Association of Great Neck
Clark Beach

About Us

Latest Newsletter

Calendar of Events

Become a Member


Board Members

Annual Meeting Minutes

Constitution and Bylaws

Clark Pond Plan

Great Neck --
A History

(Courtesy of Doris Wilson)

Clark Pond --
A History

(Courtesy of Stanley Wood)

Clark Beach Rules & Regs

Clark Beach Event Policy

Clark Beach Dog Policy

Pram/Kayak Policy & Registration

Drone Policy


Please join us for our FIRST ANNUAL Privateer Rum tasting tour. AGN has organized a private sampling of this renowned, award-winning, locally-produced rum at their distillery located at 28 Mitchell Road/8 Brady Drive in Ipswich. The tour is scheduled for Saturday, October 7, at 1:00 P.M. and is limited to 25. The cost is just $10 per head, so please join us in supporting our local businesses. You may just discover the perfect rum to carry you through the long winter ahead! To sign up, contact John Hubbard,

On Saturday October 14 at 9am the pram racks and boardwalk will be moved to the parking area for winter storage. All prams and kayaks must be removed from the racks and AGN property prior to October 14. Also once the pram racks and boardwalk are moved, the beach gate lock will be changed for the winter season. Vehicles will only be allowed on the beach road in case of emergency. This practice is an important step in helping AGN steward Clark Beach/Clark Pond for nature and people, and maintain compliance with the Clark Beach Management Plan and the Ipswich Conservation Commission.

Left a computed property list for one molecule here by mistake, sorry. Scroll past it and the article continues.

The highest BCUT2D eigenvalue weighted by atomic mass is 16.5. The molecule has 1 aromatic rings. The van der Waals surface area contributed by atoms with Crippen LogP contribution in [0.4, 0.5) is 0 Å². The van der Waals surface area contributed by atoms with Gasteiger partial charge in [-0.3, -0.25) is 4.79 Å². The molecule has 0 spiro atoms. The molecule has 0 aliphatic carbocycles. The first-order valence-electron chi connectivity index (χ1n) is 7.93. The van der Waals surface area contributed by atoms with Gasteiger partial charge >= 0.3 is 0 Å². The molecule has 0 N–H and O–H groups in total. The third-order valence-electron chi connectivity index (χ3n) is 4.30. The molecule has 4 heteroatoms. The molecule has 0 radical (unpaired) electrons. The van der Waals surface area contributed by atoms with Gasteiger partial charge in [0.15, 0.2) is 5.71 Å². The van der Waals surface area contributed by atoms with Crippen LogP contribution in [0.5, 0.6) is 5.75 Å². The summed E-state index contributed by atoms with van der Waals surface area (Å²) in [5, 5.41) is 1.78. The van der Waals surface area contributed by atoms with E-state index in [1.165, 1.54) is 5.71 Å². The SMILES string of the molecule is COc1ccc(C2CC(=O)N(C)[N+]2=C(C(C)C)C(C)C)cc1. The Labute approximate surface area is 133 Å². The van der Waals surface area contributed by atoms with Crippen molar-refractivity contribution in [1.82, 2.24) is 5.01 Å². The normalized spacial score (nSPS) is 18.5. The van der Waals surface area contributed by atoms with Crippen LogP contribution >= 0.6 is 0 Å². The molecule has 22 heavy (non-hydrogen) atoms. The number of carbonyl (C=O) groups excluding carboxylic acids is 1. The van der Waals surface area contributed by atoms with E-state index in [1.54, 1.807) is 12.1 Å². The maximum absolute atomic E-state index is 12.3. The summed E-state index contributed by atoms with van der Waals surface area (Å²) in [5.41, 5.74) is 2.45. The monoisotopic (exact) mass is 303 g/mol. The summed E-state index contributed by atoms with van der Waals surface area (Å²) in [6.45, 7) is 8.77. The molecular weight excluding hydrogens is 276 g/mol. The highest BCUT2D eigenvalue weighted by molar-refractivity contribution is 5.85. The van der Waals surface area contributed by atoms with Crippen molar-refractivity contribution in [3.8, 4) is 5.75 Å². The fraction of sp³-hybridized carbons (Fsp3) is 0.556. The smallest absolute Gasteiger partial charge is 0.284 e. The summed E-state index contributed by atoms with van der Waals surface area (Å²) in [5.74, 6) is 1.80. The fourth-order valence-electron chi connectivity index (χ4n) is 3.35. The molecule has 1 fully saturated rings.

The 26th annual Turkey Tune Up, 5K Road Race and Fitness Walk, is Saturday November 4at the Naoko OFynn playground. Also a 1/2K Gobbler Trot for children 8 and under goes around the playground. All proceeds benefit the AGN scholarship fund. On site registration begins at 8:30AM, the Gobbler Trot at 9:15, the Fitness walk at 9:30, and the 5K run at 10:00.The registration form is HERE. Any questions, contact Jeff Duback,

The 2017 Fall e-Newsletter is now posted on the site. See link in sidebar at left.

Renew or join AGN online. Click on the membership link in the sidebar to get started.

Stories from Ipswich, by Gordon Harris
The Keeping of Cattle on Jeffreys Neck

Vegetation corridors adjacent to shorelines provide valuable social, economic, and environmental benefits to people and wildlife. Shoreline buffers refer to the forested or vegetated strips of land that border lakes, rivers, streams, wetlands, and ponds. These strips of ground covers, shrubs and trees help protect water quality, aquatic ecosystems, fish and wildlife, and lessen the impacts of flooding. The canopy created by trees, shrubs, and herbaceous vegetation moderates the impact of heavy rains, shades the shoreline to keep water temperatures cooler, produces organic matter and woody debris essential to shallow-water ecology, and provides food and shelter for wildlife. The vegetation also helps to decrease flood hazards by increasing the soils ability to absorb water. Root systems give soil structure, hold soil in place, direct rainfall down into the soil instead of over the soil, and can extract nutrients and contaminates from soil. Maintenance and restoration of shoreline vegetation allows native plants to fill in the shore-land zone increasing biodiversity and wildlife habitat.

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Last revised: September 17, 2017